Conda 4.6 Release


The latest set of major Conda improvements are here, with version 4.6. This release has been stewing for a while and has the feature list to show for it. Let’s walk through some of the major ones.

Activation script initialization

Conda 4.4 introduced new scripts that make activation behavior uniform across operating systems. Where you once had “source activate envname” on unix, and just “activate envname” on windows, Conda 4.4 allowed “conda activate envname”. The problem was that setting up your shell to use this new feature was not always straightforward. Conda 4.6 adds extensive initialization support so that more shells than ever before can use the new “conda activate” command. For more information, read the output from “conda init –help” We’re especially excited about this new way of working, because removing the need to modify PATH makes Conda much less disruptive to other software on your system.

Support for more shells

Conda’s issue tracker is currently on issue 8000 or so. Conda 4.6.0 is finally fixing issue #626 by adding support for PowerShell! We’ve wanted this support for a long time, and we’re happy to officially support PowerShell. In addition to PowerShell, the new “conda init” functionality helps get Conda working more quickly and less disruptively on a wide variety of shells (bash, zsh, csh, fish, xonsh, and more).

Improving interoperability with pip

Conda and pip have historically had difficulties getting along. Pip hasn’t respected Conda’s environment constraints, while Conda has been all too happy to clobber pip-installed software. It’s a mess. Conda 4.6.0 adds preview support for better interoperability. With this interoperability, Conda can use pip-installed packages to satisfy dependencies, and can even remove pip-installed software cleanly and replace them with Conda packages when appropriate. There’s still room for improvement before pip and Conda are hunky-dory BFFs, but we hope this is a good start. This feature is disabled by default right now because it can significantly impact Conda’s performance. If you’d like to try it, you can set this condarc setting:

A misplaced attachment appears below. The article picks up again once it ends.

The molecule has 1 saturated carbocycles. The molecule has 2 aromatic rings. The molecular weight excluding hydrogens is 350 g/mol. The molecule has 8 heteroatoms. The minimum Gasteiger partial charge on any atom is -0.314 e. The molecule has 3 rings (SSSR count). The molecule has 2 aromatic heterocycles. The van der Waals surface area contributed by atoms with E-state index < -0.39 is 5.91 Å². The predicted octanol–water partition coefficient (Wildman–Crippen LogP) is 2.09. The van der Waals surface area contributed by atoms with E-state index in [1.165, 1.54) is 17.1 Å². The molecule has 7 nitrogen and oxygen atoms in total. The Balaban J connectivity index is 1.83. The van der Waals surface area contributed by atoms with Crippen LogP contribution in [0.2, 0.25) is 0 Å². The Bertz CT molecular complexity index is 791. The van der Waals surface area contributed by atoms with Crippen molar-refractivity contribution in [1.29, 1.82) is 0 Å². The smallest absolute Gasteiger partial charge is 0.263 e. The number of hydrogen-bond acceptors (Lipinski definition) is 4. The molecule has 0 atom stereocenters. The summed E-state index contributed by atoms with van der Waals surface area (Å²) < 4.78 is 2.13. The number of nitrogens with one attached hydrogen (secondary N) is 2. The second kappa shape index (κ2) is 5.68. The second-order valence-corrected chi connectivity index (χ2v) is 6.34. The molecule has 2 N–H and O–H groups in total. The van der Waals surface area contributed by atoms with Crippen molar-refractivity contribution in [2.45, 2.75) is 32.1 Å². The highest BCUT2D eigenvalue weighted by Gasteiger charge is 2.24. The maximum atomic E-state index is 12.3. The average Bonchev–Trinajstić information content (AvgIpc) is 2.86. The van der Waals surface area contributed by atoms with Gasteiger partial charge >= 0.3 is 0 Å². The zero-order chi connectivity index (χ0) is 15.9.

conda config --set pip_interop_enabled True

We’ll continue to work to improve the performance of this feature, as well as develop further features to improve the overall experience of working with both Conda and pip in the same space. Even without activating this feature, Conda understands pip metadata much more intelligently. For example, if we create an env with Conda:

conda create -y -n some_pip_test python=3.7 imagesize=1.0

Then we update imagesize in that env using pip:

conda activate some_pip_test pip install -U imagesize

Where Conda 4.5.12 shows a confusing ambiguity on exactly what’s present in “conda list”:

imagesize                 1.1.0                                     imagesize                 1.0.0 py37_0

Conda 4.6 now shows only one entry for imagesize (the newer pip entry):  

imagesize                 1.1.0 pypi_0    pypi


As the size of the package ecosystem has grown, Conda has felt slower and slower. We’ve done several things in Conda 4.6 to improve Conda’s speed. You can review our benchmark results at to see how we’re progressing over time. There’s more to do, but we hope you’ll notice things going faster. We’ll be posting a follow-up blog soon on how we achieved some of our recent speedups. One new experimental feature is the ability to swap out solver implementations. To try out the cryptominisat solver, you can do these steps:

conda install pycryptosat conda config --set sat_solver pycryptosat

Here’s a simple benchmark using the different solver implementation on a linux-64 system:

time conda create --dry-run -n conda_forge_r -c conda-forge r-essentials


Pycosat 0.6.3 Pycryptosat 5.6.6
147 sec 112 s

  Please give it a try, and let us know how it works for you. If you experience errors, file issues on the github issues tracker (, and please join us on gitter ( for kudos or more general discussion. In parallel to the speedups in the Conda 4.6 series, the conda-forge community has been exploring ways to reduce the size of the problem that the Conda solver needs to look at. There’s a very promising project, conda-metachannel, which is described in a blog post by Marius van Niekerk at: If you’re frustrated by the solve time even after updating to the latest Conda, take a look at Marius’ blog post.

Lots more

These are the major highlights of the 4.6 release. For more info on other features and fixes, including “conda run,” environment stacking, benchmarking, and links to how the aforementioned improvements have been made, please check the changelog: Because we identified a few issues with the 4.6.0 release in our early release program (the conda-canary channel), 4.6.0 packages are actually not available. The first official Conda release is 4.6.1, which has release notes at

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